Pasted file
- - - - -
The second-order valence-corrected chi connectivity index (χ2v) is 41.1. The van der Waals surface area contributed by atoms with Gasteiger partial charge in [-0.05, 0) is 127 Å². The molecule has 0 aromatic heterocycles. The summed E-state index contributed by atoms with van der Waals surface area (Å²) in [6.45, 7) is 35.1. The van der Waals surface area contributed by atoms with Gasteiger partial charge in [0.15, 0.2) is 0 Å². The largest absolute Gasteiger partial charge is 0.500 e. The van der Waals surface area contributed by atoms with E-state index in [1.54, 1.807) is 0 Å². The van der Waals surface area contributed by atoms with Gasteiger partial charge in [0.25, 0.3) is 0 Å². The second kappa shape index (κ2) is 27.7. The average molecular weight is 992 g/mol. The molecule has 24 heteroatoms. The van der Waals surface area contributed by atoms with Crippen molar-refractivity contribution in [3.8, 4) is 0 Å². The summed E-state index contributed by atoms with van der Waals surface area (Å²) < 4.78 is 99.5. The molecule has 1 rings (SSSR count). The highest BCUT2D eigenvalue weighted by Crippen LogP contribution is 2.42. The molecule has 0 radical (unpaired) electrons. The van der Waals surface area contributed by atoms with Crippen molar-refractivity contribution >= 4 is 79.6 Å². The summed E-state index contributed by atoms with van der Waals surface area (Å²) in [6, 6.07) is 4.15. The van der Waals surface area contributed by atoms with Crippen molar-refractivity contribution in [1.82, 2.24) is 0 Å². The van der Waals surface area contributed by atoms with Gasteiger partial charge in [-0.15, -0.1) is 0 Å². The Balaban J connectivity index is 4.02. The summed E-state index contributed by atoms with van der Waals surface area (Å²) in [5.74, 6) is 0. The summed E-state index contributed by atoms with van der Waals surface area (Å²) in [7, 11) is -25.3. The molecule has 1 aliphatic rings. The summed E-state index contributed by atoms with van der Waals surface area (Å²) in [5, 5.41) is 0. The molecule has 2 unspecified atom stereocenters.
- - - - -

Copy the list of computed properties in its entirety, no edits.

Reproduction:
The second-order valence-corrected chi connectivity index (χ2v) is 41.1. The van der Waals surface area contributed by atoms with Gasteiger partial charge in [-0.05, 0) is 127 Å². The molecule has 0 aromatic heterocycles. The summed E-state index contributed by atoms with van der Waals surface area (Å²) in [6.45, 7) is 35.1. The van der Waals surface area contributed by atoms with Gasteiger partial charge in [0.15, 0.2) is 0 Å². The largest absolute Gasteiger partial charge is 0.500 e. The van der Waals surface area contributed by atoms with E-state index in [1.54, 1.807) is 0 Å². The van der Waals surface area contributed by atoms with Gasteiger partial charge in [0.25, 0.3) is 0 Å². The second kappa shape index (κ2) is 27.7. The average molecular weight is 992 g/mol. The molecule has 24 heteroatoms. The van der Waals surface area contributed by atoms with Crippen molar-refractivity contribution in [3.8, 4) is 0 Å². The summed E-state index contributed by atoms with van der Waals surface area (Å²) < 4.78 is 99.5. The molecule has 1 rings (SSSR count). The highest BCUT2D eigenvalue weighted by Crippen LogP contribution is 2.42. The molecule has 0 radical (unpaired) electrons. The van der Waals surface area contributed by atoms with Crippen molar-refractivity contribution >= 4 is 79.6 Å². The summed E-state index contributed by atoms with van der Waals surface area (Å²) in [6, 6.07) is 4.15. The van der Waals surface area contributed by atoms with Crippen molar-refractivity contribution in [1.82, 2.24) is 0 Å². The van der Waals surface area contributed by atoms with Gasteiger partial charge in [-0.15, -0.1) is 0 Å². The Balaban J connectivity index is 4.02. The summed E-state index contributed by atoms with van der Waals surface area (Å²) in [5.74, 6) is 0. The summed E-state index contributed by atoms with van der Waals surface area (Å²) in [7, 11) is -25.3. The molecule has 1 aliphatic rings. The summed E-state index contributed by atoms with van der Waals surface area (Å²) in [5, 5.41) is 0. The molecule has 2 unspecified atom stereocenters.